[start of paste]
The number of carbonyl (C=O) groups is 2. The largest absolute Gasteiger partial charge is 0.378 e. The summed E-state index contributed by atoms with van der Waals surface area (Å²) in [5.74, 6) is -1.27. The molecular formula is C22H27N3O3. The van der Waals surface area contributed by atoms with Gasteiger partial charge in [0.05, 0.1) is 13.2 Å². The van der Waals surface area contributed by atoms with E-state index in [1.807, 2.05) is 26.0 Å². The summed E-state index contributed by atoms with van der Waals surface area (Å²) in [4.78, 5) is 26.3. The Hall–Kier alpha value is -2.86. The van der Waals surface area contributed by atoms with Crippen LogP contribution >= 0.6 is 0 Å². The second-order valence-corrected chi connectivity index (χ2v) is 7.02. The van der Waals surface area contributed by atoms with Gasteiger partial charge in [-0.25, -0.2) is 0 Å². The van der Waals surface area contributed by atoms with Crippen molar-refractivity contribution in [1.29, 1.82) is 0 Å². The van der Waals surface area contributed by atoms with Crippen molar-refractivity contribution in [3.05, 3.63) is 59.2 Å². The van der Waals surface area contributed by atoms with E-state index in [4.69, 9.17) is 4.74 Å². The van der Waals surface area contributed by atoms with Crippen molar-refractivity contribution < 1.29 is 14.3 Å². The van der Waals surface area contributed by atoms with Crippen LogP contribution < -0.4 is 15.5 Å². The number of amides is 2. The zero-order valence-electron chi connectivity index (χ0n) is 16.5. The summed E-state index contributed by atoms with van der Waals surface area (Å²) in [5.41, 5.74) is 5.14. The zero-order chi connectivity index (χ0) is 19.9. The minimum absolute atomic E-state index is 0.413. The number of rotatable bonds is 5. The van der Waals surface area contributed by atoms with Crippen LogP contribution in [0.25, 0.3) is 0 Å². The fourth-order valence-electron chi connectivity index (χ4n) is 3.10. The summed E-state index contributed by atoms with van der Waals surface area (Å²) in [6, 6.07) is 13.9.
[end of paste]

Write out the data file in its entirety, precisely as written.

The number of carbonyl (C=O) groups is 2. The largest absolute Gasteiger partial charge is 0.378 e. The summed E-state index contributed by atoms with van der Waals surface area (Å²) in [5.74, 6) is -1.27. The molecular formula is C22H27N3O3. The van der Waals surface area contributed by atoms with Gasteiger partial charge in [0.05, 0.1) is 13.2 Å². The van der Waals surface area contributed by atoms with E-state index in [1.807, 2.05) is 26.0 Å². The summed E-state index contributed by atoms with van der Waals surface area (Å²) in [4.78, 5) is 26.3. The Hall–Kier alpha value is -2.86. The van der Waals surface area contributed by atoms with Crippen LogP contribution >= 0.6 is 0 Å². The second-order valence-corrected chi connectivity index (χ2v) is 7.02. The van der Waals surface area contributed by atoms with Gasteiger partial charge in [-0.25, -0.2) is 0 Å². The van der Waals surface area contributed by atoms with Crippen molar-refractivity contribution in [1.29, 1.82) is 0 Å². The van der Waals surface area contributed by atoms with Crippen molar-refractivity contribution in [3.05, 3.63) is 59.2 Å². The van der Waals surface area contributed by atoms with E-state index in [4.69, 9.17) is 4.74 Å². The van der Waals surface area contributed by atoms with Crippen molar-refractivity contribution < 1.29 is 14.3 Å². The van der Waals surface area contributed by atoms with Crippen LogP contribution < -0.4 is 15.5 Å². The number of amides is 2. The zero-order valence-electron chi connectivity index (χ0n) is 16.5. The summed E-state index contributed by atoms with van der Waals surface area (Å²) in [5.41, 5.74) is 5.14. The zero-order chi connectivity index (χ0) is 19.9. The minimum absolute atomic E-state index is 0.413. The number of rotatable bonds is 5. The van der Waals surface area contributed by atoms with Crippen LogP contribution in [0.25, 0.3) is 0 Å². The fourth-order valence-electron chi connectivity index (χ4n) is 3.10. The summed E-state index contributed by atoms with van der Waals surface area (Å²) in [6, 6.07) is 13.9.